Montrose, Colorado

Founded: 1973

Privately owned

Employees: 25

Ross Reels are among the sport’s most durable, an attribute David Dragoo seeks in a reassembled lifestyle manufacturing company.

Ross Reels is getting back to its roots.

After three years as a subsidiary of Minnesota-based 3M, Orvis bought Ross Reels in June 2013 along with Scientific Anglers and quickly sold it to the Colorado’s Mayfly Outdoors. Mayfly also now owns Abel Reels and Charlton Reels as part of the deal.

President David Dragoo, a Colorado native who founded Mayfly in 2012, says he sees the business as an intersection of his passions for business and outdoor recreation.

“The purpose of [Mayfly] is to create an outdoor products company, specifically one that focuses on high quality,” says Dragoo. “It’s easy when you make something you love and are proud of.”

Dragoo says the deal is bringing Ross Reels back full circle after 3M had “scattered” the company’s operations to several locations around the country. Now distribution and fulfillment is back in Montrose alongside manufacturing, making for several new hires in the last year. “We brought everything back under one roof,” he says.

Aerospace engineer Ross Hauck originally founded Ross Reels in California in 1973 and moved the operation to Montrose, Colorado, a decade later. Over the years, the company earned accolades and loyal customers with its innovative reels. Hauck perfected a number of industry standards in his tenure at the company’s helm, including the market’s first reels machined from aluminum bar stock. The result was one of the most durable flyfishing reels ever to hit the market.

Ross COO and Chief Engineer Tony Lugard says the company has shipped about 600,000 reels in its 40 years and very few come back to Montrose for service. “The drag system holds up really well,” he says. “They last generations in numerous instances.”

Bart Larmouth, Sales and Customer Service Mgr. and Tony Lugard, COO

The keys, Lugard notes, are rigorous product testing and the “human touch” in the final assembly, including manual tuning of each reel’s drag system and clicker. “It’s easy to rush something to market. We like to make sure it’s ready.”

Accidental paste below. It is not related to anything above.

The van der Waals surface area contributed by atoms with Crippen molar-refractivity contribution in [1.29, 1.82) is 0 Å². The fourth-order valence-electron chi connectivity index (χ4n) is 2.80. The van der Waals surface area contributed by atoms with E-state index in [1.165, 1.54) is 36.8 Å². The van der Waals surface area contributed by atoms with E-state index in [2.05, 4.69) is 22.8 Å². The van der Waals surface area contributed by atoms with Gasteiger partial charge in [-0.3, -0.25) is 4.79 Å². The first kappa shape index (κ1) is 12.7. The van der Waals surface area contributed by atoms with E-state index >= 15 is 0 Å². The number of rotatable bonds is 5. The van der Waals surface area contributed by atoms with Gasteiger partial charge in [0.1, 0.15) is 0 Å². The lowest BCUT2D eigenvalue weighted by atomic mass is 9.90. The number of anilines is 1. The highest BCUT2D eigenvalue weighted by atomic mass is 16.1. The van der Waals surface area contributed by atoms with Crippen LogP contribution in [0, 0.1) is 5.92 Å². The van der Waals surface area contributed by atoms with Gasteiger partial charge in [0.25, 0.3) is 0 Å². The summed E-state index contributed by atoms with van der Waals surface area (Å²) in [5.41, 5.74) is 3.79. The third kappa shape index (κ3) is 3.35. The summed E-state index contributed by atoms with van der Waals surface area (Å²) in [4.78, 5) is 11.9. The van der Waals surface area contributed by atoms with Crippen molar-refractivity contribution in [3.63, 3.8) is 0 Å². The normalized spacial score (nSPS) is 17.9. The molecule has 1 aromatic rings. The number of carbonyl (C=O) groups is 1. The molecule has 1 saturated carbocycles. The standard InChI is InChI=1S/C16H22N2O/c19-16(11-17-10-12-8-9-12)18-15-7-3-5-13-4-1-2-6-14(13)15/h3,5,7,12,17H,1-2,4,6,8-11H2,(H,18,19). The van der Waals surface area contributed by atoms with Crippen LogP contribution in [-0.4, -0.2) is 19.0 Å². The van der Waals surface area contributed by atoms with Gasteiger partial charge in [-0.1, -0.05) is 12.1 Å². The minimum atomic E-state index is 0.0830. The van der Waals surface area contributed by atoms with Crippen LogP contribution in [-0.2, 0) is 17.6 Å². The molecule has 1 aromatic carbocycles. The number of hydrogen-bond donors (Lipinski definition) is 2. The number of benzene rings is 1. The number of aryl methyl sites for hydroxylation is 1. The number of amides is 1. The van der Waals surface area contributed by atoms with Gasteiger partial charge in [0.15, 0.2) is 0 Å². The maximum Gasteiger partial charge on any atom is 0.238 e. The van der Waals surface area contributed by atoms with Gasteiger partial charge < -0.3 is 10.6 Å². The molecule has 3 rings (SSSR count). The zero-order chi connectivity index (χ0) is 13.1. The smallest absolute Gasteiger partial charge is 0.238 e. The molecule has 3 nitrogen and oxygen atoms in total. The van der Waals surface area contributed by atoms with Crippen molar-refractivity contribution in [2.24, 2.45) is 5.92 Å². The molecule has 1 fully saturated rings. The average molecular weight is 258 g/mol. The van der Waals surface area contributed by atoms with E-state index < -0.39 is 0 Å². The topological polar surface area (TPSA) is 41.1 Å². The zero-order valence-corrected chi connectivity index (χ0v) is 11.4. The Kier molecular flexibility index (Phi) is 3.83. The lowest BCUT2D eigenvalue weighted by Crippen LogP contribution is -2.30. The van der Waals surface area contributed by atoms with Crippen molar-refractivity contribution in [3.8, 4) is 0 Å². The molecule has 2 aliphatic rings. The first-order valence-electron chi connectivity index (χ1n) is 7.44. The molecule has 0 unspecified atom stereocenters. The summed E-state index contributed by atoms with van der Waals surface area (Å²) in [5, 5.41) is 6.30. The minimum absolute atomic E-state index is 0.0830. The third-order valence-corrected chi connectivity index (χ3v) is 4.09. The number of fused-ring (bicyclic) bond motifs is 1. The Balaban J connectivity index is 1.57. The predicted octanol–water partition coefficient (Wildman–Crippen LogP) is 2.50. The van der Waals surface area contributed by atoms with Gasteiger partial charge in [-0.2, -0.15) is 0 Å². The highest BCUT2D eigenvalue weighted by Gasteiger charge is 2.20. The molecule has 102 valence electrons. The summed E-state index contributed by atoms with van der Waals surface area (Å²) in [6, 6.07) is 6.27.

The push to return to the company’s roots not only brings more functions back in-house, it also makes for more efficient R&D.

“With 3M, they had more than enough resources to produce reels, but it didn’t happen,” says Dragoo. Mayfly has implemented a much faster pipeline, with the latest new product being the newly released Animas reel, named for the river that snakes its way through Durango. (Ross Reels have traditionally been named for Colorado rivers.)

With a streamlined, focused operation, “We’re able to just get it done,” says Dragoo.

The company has also re-released classic Ross Reels with its Heritage Series. “All of the great products Ross made over the years were discontinued inexplicably,” says Dragoo. “They’re being redesigned and improved.”

Challenges: “It’s really trying to bring some of the skill sets we need in-house,” says Dragoo. “That’s not easy.” When the company hires a machinist, “The challenge is to get them to do it the way we do it. You have to be in sync.”

And that takes time, adds Lugard. “We’re a 40-year-old company,” he says. “My average tenure is 14 years and I have several employees hitting the 20-year mark this year.”

Opportunities: More acquisitions and synergy among Mayfly’s brands, says Dragoo. “We’ve seen a pretty large push to bring manufacturing to the U.S.” It follows that Mayfly is looking for acquisitions in other outdoor categories beyond angling.

The other push would be to consolidate some of the brands’ operations. “Eventually we’d like to get all the companies on a single campus, with some all under a single roof.” says Dragoo.

Needs: More incentives for mid-sized manufacturers. With 25 employees at Ross and about 50 across all three brands, “We’re in that gray area,” says Dragoo. “It’s a tough area to be in. We just seem to get beat up the most at our business size.”

In Colorado, “What we’d like to see is some incentives to grow,” he adds, highlighting property tax abatement as a prime example. “There’s a lot of pride in staying here, but we need to incentivize people to grow here — especially manufacturers.”